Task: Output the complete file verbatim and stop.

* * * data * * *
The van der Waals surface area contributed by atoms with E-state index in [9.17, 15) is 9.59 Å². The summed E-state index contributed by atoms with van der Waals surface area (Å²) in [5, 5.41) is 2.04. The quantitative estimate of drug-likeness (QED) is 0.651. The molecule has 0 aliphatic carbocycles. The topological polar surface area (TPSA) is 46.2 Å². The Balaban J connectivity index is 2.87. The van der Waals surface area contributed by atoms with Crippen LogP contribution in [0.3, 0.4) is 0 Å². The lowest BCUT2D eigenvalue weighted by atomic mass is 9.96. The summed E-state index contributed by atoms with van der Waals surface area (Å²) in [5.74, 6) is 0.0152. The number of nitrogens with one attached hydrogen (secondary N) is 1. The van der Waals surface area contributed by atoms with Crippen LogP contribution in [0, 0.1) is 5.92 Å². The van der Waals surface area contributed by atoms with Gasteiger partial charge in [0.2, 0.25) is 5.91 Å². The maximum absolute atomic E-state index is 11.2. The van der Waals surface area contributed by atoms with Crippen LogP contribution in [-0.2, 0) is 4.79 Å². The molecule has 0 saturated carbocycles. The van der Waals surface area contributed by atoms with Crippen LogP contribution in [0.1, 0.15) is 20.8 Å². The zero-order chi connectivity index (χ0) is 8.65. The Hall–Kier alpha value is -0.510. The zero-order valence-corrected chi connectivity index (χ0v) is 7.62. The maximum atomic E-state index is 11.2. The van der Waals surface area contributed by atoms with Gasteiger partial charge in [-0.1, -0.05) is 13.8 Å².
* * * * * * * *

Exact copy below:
The van der Waals surface area contributed by atoms with E-state index in [9.17, 15) is 9.59 Å². The summed E-state index contributed by atoms with van der Waals surface area (Å²) in [5, 5.41) is 2.04. The quantitative estimate of drug-likeness (QED) is 0.651. The molecule has 0 aliphatic carbocycles. The topological polar surface area (TPSA) is 46.2 Å². The Balaban J connectivity index is 2.87. The van der Waals surface area contributed by atoms with Crippen LogP contribution in [0.3, 0.4) is 0 Å². The lowest BCUT2D eigenvalue weighted by atomic mass is 9.96. The summed E-state index contributed by atoms with van der Waals surface area (Å²) in [5.74, 6) is 0.0152. The number of nitrogens with one attached hydrogen (secondary N) is 1. The van der Waals surface area contributed by atoms with Crippen LogP contribution in [0, 0.1) is 5.92 Å². The van der Waals surface area contributed by atoms with Gasteiger partial charge in [0.2, 0.25) is 5.91 Å². The maximum absolute atomic E-state index is 11.2. The van der Waals surface area contributed by atoms with Crippen LogP contribution in [-0.2, 0) is 4.79 Å². The molecule has 0 saturated carbocycles. The van der Waals surface area contributed by atoms with Crippen LogP contribution in [0.1, 0.15) is 20.8 Å². The zero-order chi connectivity index (χ0) is 8.65. The Hall–Kier alpha value is -0.510. The zero-order valence-corrected chi connectivity index (χ0v) is 7.62. The maximum atomic E-state index is 11.2. The van der Waals surface area contributed by atoms with Gasteiger partial charge in [-0.1, -0.05) is 13.8 Å².